Opening the Community Treasure Chest
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Opening the Community Treasure Chest

community chest

For the past two years, MCSG’s Community Chest program has afforded students not affiliated with any official organization the chance to fund their own projects with money from the student activity fee. However, two years into this program many students are still not aware of this opportunity.

“Basically it’s this fund that people can apply to host events on campus,” said Rothin Datta ’16, Vice President of MCSG and chair of the Student Services and Relations Commitee (SSRC). “Right now student orgs take all the money and that’s just kind of unfair.”

The SSRC is the the committee in charge of this operation. “We have around $10,000 in the pot.” Datta said.

Anyone can apply and there are just a few stipulations: 1. It must benefit everyone on campus, 2. It must be cool/fun/etc. 3. The Community Chest application, which consists of five short answer questions, must be completed.

“I’m always disappointed with how few people apply because I think it’s such an awesome opportunity,” Datta said.

Out of the students who do apply, almost no one gets turned away. Most of the student events made possible through the Community Chest have been declared huge successes.

“We’ve got a request for people who just wanna do some de-stress stuff for finals – cute projects like that,” Datta said.

Last year, the Community Chest funded a project called the CommuniTree. “It was where people could write out struggles they’re having on campus and put them into this little box and this group would waterproof them and hang them up on this tree,” Datta said.

Rick Beckel ’14 used Community Chest money to store students’ bikes for the winter. Another student brought local rap artists to 10K for a concert.

This year Josie Ahrens ’14 used some of the money to plan an info session on renters’ rights for upperclassmen living off campus.

“Mac students who live off campus are renting for the first time and might not be aware of their rights and responsibilities they have as renters or tenants,” Ahrens said.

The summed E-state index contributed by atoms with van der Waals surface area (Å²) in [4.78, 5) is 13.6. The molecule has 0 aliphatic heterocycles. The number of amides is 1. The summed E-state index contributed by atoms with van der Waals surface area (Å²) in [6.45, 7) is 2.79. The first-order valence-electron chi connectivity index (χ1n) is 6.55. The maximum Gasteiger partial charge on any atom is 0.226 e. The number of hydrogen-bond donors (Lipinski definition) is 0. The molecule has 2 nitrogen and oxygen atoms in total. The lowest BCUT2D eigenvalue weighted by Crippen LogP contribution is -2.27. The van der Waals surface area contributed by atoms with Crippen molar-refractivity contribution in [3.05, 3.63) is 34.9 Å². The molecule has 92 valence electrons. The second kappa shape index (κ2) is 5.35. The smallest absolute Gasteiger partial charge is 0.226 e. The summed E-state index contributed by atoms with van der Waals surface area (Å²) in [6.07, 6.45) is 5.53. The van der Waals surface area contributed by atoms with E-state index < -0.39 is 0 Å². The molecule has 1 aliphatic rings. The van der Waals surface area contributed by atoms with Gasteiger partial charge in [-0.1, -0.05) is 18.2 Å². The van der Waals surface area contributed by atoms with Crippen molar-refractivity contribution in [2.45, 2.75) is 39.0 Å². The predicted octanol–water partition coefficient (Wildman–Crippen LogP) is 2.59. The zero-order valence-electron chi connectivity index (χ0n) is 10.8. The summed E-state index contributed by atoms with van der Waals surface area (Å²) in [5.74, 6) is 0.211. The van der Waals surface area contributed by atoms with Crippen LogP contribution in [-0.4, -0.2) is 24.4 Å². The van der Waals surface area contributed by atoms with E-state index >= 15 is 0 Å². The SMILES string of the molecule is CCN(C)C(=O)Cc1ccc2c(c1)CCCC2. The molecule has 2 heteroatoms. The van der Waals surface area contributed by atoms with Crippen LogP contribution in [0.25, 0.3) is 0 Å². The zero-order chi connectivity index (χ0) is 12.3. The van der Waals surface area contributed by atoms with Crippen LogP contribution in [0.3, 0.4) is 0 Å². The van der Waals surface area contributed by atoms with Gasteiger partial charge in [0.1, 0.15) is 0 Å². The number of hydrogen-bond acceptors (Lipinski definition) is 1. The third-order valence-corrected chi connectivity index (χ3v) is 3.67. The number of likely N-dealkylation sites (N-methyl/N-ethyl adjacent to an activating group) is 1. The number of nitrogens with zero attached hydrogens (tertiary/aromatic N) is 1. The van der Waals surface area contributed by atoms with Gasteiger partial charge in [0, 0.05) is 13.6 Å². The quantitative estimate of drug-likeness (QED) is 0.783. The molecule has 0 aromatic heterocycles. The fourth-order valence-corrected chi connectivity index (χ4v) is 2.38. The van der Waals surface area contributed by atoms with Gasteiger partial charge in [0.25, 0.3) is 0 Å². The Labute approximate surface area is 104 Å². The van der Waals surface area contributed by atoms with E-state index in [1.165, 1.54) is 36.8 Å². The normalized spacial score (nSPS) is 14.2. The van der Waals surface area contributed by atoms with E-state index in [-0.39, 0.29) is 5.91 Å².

The Community Chest helped Ahrens inform them. She hopes this panel will become a recurring event to combat the huge need she sees for students to be educated on housing issues. Unfortunately, the Community Chest only funds one-time events so she will have to find another source of funding.

“I think the biggest downfall of the Community Chest is that most students don’t know about it,” Ahrens said. “I think the community chest is a great piece of MCSG because it allows students who aren’t in an org or in the know to host events on campus that matter to them and that are exciting.”

Bailey Rehnberg ’14 used the Community Chest last year to create Little Scots, which has now become a chartered organization. Rehnberg paired local girls with Macalester athletes in a mentoring program designed to empower females and give them positive role models.

“This year we have 60 athletes and 60 girls in it, so 120 total. And then their families are super involved,” Rehnberg said. “That’s been more than I could ask for, and that’s gonna continue after I’m gone is a credit to all the amazing women that are in the program.”

Rehnberg’s advice to anyone wanting to apply to the Community Chest in the future is to persevere.

“There’s a lot of people on this campus that are very supportive and want to make ideas happen,” Rehnberg said. “If you just keep going back, keep looking for your way in, you can find it.”

May 2, 2014

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